Curry powder recipe will be coming soon!  Also, I just finished up spinning a pound of fiber which is hanging to dry in the shower, and I wrote up the pattern for the children's little striped hats, which I'll be posting as well.

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Tuesday, March 18, 2008

Red Velvet Cupcakes

About a month ago I came across a recipe for Red Velvet Cupcakes on one of my favorite cooking blogs, Culinary In The Country.  The recipe calls for buttermilk, and a different take on buttercream frosting, so I had to try it.

I made them the first time at last month's Spinning Friday at my house, and they were a hit with everyone.  Unfortunately though, I didn't have quite enough red food coloring in the pantry so they were a tiny bit dull, and I left the frosting in the refrigerator overnight, making it almost impossible to pipe out gracefully.  When I let it soften out in the counter for a little while, it went grainy on me, although the flavor was still good.

Still though, Dina and I taught Alex to spin for the first time, so I still called the day a success.

I brought the left-overs to one of my German neighbors afterwards, and they loved it so much that they requested it for the one daughter's 14th birthday, which was this Sunday.

I am terrible at decorating cakes, but this time I gave myself a leg up on the whole affair by making the frosting the day of the event so that it would be as smooth and soft as possible.

My two assistants help taste test the batter before the addition of the food coloring.

(Nope, it's not sanitary, but we're baking with kids here.  They have no such concerns.)

All went off without a hitch.  This time I had enough food coloring.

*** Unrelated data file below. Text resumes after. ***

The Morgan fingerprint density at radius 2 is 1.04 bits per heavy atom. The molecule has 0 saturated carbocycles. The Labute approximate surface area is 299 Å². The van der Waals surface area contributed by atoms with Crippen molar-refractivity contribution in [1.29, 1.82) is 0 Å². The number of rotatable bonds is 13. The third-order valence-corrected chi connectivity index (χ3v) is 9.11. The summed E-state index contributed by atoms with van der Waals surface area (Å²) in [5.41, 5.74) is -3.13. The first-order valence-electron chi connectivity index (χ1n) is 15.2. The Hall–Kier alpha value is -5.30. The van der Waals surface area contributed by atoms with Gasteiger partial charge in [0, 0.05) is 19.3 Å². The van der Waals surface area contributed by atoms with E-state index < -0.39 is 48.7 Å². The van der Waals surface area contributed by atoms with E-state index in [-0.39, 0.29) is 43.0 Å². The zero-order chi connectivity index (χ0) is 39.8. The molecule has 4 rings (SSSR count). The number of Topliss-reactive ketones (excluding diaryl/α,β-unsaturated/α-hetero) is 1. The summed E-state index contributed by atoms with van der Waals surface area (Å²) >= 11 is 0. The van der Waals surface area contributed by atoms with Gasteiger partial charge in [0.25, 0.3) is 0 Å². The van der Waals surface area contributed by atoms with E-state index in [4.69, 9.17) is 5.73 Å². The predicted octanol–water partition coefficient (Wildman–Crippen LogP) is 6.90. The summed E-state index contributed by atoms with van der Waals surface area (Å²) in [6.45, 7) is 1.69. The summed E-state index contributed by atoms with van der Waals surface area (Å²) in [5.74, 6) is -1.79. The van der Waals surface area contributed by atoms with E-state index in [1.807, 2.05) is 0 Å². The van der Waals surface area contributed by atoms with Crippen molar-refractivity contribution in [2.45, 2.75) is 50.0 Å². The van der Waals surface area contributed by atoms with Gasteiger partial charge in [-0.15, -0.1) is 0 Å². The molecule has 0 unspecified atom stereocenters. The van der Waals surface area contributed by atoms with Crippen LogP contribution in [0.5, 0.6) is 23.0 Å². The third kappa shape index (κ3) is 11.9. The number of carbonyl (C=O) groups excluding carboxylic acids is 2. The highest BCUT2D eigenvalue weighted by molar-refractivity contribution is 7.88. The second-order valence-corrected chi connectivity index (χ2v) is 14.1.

Yes, it takes two entire 1oz bottles.  These aren't playing around with the "Red" aspect -- it actually turns your tongue that color too when you eat it.

Cake just about to go into the oven.

While the finished cake looked just a bit boring, it wasn't all messy and overdone like my decorating skills usually dictate.

Personally I liked the texture of the cupcakes a bit better, but the difference was slight, and it seemed that the guests at the party liked all of it equally.

Sparky carefully sprinkled each cupcake with sugar, and I was very proud of his steady little hand.  He's clocked a lot of time in the kitchen in his 4 years, and he always tells me how much he loves cooking.  Look at how concentrated his face is here.

His is very proud to show you his completed cupcakes:

The crumb of the cupcake is moist (thanks to buttermilk), and light (cake flour), with a mild chocolate/vanilla flavor.  The frosting is buttercream, but instead of being sickly sweet like most (buttercreams usually depend on powdered sugar to thicken them), these are pleasantly sweet with notes of vanilla, and is thickened with a cooked milk and flour mixture.  I know, it sounds like a total bomb, but the paste gives it a silky mouthfeel -- just be sure to press saran wrap onto the surface of it as it cools, just like you would with pudding, so that a skin doesn't form. 

I like these a lot, although in my opinion, as far as frosting goes, nothing can ever top a good cream cheese recipe.

(Recipe from Culinary In The Country)

For the cupcakes

2 1/2 cups cake flour
3 tablespoons natural cocoa powder
1 1/2 teaspoons baking powder
1/4 teaspoon salt
12 tablespoons unsalted butter, softened
2 cups granulated sugar
3 large eggs
1 teaspoon pure vanilla
2 ounces liquid red food coloring
3 tablespoons lukewarm water
1 cup buttermilk
1 tablespoon white vinegar
1 teaspoon baking soda
1 recipe Buttercream Frosting (recipe follows)

To make the cupcakes

Preheat oven to 350

In a large bowl, sift together flour, cocoa, baking powder and salt.